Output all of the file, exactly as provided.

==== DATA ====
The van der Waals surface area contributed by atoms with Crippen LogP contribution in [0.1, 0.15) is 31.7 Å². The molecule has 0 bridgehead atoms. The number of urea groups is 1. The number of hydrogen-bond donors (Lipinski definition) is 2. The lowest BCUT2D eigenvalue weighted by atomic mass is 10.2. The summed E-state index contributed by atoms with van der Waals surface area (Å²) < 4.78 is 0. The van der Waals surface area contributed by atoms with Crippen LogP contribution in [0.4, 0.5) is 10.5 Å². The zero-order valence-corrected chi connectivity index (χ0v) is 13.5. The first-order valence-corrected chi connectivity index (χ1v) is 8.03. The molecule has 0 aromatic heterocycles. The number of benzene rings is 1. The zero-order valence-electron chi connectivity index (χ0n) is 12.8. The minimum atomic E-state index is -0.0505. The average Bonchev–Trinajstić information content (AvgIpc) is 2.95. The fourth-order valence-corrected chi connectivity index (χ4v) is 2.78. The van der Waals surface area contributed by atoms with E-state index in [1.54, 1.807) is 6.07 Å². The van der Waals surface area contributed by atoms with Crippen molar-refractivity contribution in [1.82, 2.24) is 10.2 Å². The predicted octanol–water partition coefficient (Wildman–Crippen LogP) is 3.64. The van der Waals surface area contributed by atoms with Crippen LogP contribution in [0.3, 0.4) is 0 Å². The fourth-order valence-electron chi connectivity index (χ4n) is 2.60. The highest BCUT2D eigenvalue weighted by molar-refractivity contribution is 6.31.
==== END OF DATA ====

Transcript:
The van der Waals surface area contributed by atoms with Crippen LogP contribution in [0.1, 0.15) is 31.7 Å². The molecule has 0 bridgehead atoms. The number of urea groups is 1. The number of hydrogen-bond donors (Lipinski definition) is 2. The lowest BCUT2D eigenvalue weighted by atomic mass is 10.2. The summed E-state index contributed by atoms with van der Waals surface area (Å²) < 4.78 is 0. The van der Waals surface area contributed by atoms with Crippen LogP contribution in [0.4, 0.5) is 10.5 Å². The zero-order valence-corrected chi connectivity index (χ0v) is 13.5. The first-order valence-corrected chi connectivity index (χ1v) is 8.03. The molecule has 0 aromatic heterocycles. The number of benzene rings is 1. The zero-order valence-electron chi connectivity index (χ0n) is 12.8. The minimum atomic E-state index is -0.0505. The average Bonchev–Trinajstić information content (AvgIpc) is 2.95. The fourth-order valence-corrected chi connectivity index (χ4v) is 2.78. The van der Waals surface area contributed by atoms with E-state index in [1.54, 1.807) is 6.07 Å². The van der Waals surface area contributed by atoms with Crippen molar-refractivity contribution in [1.82, 2.24) is 10.2 Å². The predicted octanol–water partition coefficient (Wildman–Crippen LogP) is 3.64. The van der Waals surface area contributed by atoms with Crippen LogP contribution in [0.3, 0.4) is 0 Å². The fourth-order valence-electron chi connectivity index (χ4n) is 2.60. The highest BCUT2D eigenvalue weighted by molar-refractivity contribution is 6.31.